33rd Annual Fred & Adele Astaire Awards Review - Bravo to Dancers on Broadway and Film

The 33rd Annual Fred & Adele Astaire Awards was held at the Skirball Center for the Performing Arts – June 1, 2015 honoring Joel Grey and Harvey Weinstein - For the Passion of Dance. The Fred & Adele Astaire Awards were established in 1982 to recognize outstanding achievement in dance on Broadway and in film. These awards remain the gold standard in this field. Over the years, additional awards have been added, including the award for best choreography in film, the lifetime achievement award and a unique award determined annually for exceptional contribution to the field.

Two Time Drama Desk Award nominated actress and host for the evening – Christina Bianco

And introducing…………Christen Chenowith…. But not really….The incredibly, multi-talented, Christina Bianco, opened the night with voice and personality imitations of practically every woman who has hit the Broadway stage. Even though Christen Chenowith never did show, you gladly accepted Christina’s version of her and the audience was blessed with her talents throughout the entire production.  She could easily host every award show in town and bring the audience to their feet.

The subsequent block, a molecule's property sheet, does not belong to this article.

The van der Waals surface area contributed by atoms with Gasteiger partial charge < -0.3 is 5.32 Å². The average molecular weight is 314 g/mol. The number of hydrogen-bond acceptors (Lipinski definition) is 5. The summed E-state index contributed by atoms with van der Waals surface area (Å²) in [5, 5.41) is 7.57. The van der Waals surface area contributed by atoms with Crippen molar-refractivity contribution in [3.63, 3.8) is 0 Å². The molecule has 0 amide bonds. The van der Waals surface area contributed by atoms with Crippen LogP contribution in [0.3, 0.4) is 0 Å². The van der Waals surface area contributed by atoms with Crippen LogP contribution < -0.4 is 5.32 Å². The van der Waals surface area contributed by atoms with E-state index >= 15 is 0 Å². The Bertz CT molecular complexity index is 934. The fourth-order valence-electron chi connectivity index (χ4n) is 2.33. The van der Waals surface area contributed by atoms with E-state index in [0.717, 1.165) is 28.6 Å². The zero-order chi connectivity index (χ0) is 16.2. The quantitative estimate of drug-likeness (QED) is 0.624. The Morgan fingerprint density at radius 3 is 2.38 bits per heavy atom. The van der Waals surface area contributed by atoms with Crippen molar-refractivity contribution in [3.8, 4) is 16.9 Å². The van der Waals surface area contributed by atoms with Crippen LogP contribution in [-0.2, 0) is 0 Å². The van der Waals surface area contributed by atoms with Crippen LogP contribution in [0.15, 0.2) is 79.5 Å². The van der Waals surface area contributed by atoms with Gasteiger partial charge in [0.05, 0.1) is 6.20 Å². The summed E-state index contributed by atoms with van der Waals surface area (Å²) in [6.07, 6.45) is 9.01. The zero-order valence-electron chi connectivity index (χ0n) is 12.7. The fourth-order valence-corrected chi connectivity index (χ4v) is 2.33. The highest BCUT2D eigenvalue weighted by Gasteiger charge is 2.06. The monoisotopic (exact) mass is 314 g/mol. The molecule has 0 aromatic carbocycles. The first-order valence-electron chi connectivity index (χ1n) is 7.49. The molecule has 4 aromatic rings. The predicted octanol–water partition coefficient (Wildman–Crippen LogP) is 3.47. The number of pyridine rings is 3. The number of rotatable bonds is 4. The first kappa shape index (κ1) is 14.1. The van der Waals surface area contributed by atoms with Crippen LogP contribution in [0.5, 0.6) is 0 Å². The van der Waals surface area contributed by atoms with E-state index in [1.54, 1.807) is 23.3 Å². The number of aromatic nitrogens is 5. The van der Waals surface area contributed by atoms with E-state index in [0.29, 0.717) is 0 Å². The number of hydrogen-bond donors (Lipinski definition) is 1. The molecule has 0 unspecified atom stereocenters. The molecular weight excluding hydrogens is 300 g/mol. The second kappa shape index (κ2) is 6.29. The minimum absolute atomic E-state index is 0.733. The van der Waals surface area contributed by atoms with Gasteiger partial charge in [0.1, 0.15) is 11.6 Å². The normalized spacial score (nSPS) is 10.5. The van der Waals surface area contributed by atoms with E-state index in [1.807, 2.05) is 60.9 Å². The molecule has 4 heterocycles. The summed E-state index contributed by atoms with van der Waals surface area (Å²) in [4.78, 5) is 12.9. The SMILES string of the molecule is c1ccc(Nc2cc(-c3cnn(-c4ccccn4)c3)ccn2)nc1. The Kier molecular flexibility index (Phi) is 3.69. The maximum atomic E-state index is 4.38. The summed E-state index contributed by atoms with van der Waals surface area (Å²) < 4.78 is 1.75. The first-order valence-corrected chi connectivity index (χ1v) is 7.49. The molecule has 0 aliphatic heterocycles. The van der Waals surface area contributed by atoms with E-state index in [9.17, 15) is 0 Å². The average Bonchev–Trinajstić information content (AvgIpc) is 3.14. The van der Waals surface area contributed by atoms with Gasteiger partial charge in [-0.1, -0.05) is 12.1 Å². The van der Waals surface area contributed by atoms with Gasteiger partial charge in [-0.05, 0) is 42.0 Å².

Harvey Weinstein accepting his award for Outstanding Contribution to Musical Theatre and Film

The two honorees this year were Joel Grey, who received the Douglas Watt Lifetime achievement award and Harvey Weinstein, for outstanding Contribution to Musical Theatre and Film. Among the presenters of the evening, were Richard Thomas, Bebe Neuwirth and Tovah Feldshuh.

Lifetime Achievement Award Recipient - JOEL GREY 

To present the award to Mr. Grey was his daughter, Jennifer.  In many touching moments where Ms. Grey couldn’t hold back the tears, she gently and lovingly went through her dad’s years being in ‘the business’ and growing up being a child who was constantly amazed with the talent and commitment of her dad.  She stood by the sidelines as her dad accepted his award and thanked countless people, professional and otherwise who were integral people in his life throughout his entire career.  Although Cabaret comes to mind when we think of Joel Grey, he has been a man of many talents and continues to be loved by all who know him and have worked with him.